A flat day on the North Downs Way

Every trail tells a story, a sort of narrative. This story depends on the weather, the company, the time of year. It depends on the people you encounter, some of whom share stories about their own journeys on the trail; or about the people ahead of you, who they’ve already met.

Walking the North Downs Way from Chilham to Shepherdwell is not a particularly interesting story.

All trails have sections that are marking time. Sometimes this is forced by roads, other times it’s unavoidable, the dull bits between great views. This section of the North Downs way was a flat and wearisome walk from Canterbury towards Dover.

We started walking the North Downs Way in January, doing a stage every month or two. This weekend is our fifth one on the path, where we will be completing the main part of the route.

The start was promising. The weather was good and the day warm. We passed through a churchyard with a 1300 year old yew tree, killed by falling trees during 1987’s Great Storm.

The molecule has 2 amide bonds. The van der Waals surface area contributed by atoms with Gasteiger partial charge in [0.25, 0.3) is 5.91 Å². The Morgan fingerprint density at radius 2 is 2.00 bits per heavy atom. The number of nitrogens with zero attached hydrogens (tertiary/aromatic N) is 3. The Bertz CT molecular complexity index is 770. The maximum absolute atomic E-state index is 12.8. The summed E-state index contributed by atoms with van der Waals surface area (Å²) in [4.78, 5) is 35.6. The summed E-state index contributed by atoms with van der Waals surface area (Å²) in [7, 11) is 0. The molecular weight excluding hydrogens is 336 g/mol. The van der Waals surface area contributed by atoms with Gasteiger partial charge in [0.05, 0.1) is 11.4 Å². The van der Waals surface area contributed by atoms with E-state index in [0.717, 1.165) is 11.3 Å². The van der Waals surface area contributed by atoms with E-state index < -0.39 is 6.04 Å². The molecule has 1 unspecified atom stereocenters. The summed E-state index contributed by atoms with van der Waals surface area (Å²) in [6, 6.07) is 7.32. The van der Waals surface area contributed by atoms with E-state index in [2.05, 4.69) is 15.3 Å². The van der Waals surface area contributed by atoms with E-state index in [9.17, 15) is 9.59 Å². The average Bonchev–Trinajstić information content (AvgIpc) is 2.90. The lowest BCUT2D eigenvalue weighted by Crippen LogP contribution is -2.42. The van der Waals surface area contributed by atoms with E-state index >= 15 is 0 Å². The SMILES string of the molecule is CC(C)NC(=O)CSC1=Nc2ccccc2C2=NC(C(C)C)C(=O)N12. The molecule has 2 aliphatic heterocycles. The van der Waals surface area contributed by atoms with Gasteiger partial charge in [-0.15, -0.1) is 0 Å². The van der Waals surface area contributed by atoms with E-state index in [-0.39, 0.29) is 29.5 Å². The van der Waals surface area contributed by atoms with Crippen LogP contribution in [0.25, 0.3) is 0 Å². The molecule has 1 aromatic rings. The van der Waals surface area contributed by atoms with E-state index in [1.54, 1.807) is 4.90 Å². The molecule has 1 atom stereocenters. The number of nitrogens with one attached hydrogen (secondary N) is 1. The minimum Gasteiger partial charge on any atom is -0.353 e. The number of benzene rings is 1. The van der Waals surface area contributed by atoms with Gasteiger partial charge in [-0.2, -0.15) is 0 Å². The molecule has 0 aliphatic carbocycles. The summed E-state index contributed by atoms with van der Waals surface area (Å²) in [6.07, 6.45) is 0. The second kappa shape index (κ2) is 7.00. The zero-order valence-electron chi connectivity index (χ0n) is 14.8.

We passed through orchards full of fat apples where there may have been some scrumping (but not from me). According to Rambling Man, the fruit farm we crossed is the largest in the UK. I was moved to see a grave placed among the trees.

But this section of the walk suffered from missing signs. Even the guidebook didn’t help much, as we kept being sent in the wrong direction. One sign we did find was a road name one doesn’t want to when hiking.

Some of the fields might have been quite interesting to walk if they had crops. Instead we crossed empty flat landscapes, nothing beyond the fields but more flat countryside. Some of the maps were mostly white space.

The middle of our day’s walk took us through Canterbury, where the signs dried up completely. It did allow me a chance to look through some bookshops, but I couldn’t see anything worth carrying for ten miles.

It felt a little strange to have our hike take us through the Saturday afternoon shopping crowds.

We passed through an area or cornfields, pheasants and keep-out signs.

The rest of the day we hardly saw anyone. This is one of the strangest things about the hikes, how few people take advantage of the routes.

Near the end, a pile of litter.

It was well Brexit.

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